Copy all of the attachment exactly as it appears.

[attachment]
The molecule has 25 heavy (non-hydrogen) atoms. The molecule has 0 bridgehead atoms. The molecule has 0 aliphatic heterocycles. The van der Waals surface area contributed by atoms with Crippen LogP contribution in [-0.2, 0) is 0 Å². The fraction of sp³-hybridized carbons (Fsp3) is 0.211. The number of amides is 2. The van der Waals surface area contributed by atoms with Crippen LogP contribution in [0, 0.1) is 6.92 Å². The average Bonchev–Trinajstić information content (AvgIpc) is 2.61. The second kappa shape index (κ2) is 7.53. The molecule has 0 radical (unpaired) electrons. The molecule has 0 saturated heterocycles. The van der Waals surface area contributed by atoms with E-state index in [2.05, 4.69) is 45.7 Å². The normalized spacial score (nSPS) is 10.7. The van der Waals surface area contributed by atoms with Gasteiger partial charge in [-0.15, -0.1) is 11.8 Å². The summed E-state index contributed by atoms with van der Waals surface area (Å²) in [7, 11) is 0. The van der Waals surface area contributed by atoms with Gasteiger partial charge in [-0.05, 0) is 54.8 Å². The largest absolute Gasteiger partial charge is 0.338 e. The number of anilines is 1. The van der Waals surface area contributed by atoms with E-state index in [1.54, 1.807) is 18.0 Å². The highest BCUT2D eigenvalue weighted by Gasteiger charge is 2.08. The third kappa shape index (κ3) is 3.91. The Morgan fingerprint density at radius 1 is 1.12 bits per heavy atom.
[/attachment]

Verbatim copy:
The molecule has 25 heavy (non-hydrogen) atoms. The molecule has 0 bridgehead atoms. The molecule has 0 aliphatic heterocycles. The van der Waals surface area contributed by atoms with Crippen LogP contribution in [-0.2, 0) is 0 Å². The fraction of sp³-hybridized carbons (Fsp3) is 0.211. The number of amides is 2. The van der Waals surface area contributed by atoms with Crippen LogP contribution in [0, 0.1) is 6.92 Å². The average Bonchev–Trinajstić information content (AvgIpc) is 2.61. The second kappa shape index (κ2) is 7.53. The molecule has 0 radical (unpaired) electrons. The molecule has 0 saturated heterocycles. The van der Waals surface area contributed by atoms with E-state index in [2.05, 4.69) is 45.7 Å². The normalized spacial score (nSPS) is 10.7. The van der Waals surface area contributed by atoms with Gasteiger partial charge in [-0.15, -0.1) is 11.8 Å². The summed E-state index contributed by atoms with van der Waals surface area (Å²) in [7, 11) is 0. The van der Waals surface area contributed by atoms with Gasteiger partial charge in [-0.05, 0) is 54.8 Å². The largest absolute Gasteiger partial charge is 0.338 e. The number of anilines is 1. The van der Waals surface area contributed by atoms with E-state index in [1.54, 1.807) is 18.0 Å². The highest BCUT2D eigenvalue weighted by Gasteiger charge is 2.08. The third kappa shape index (κ3) is 3.91. The Morgan fingerprint density at radius 1 is 1.12 bits per heavy atom.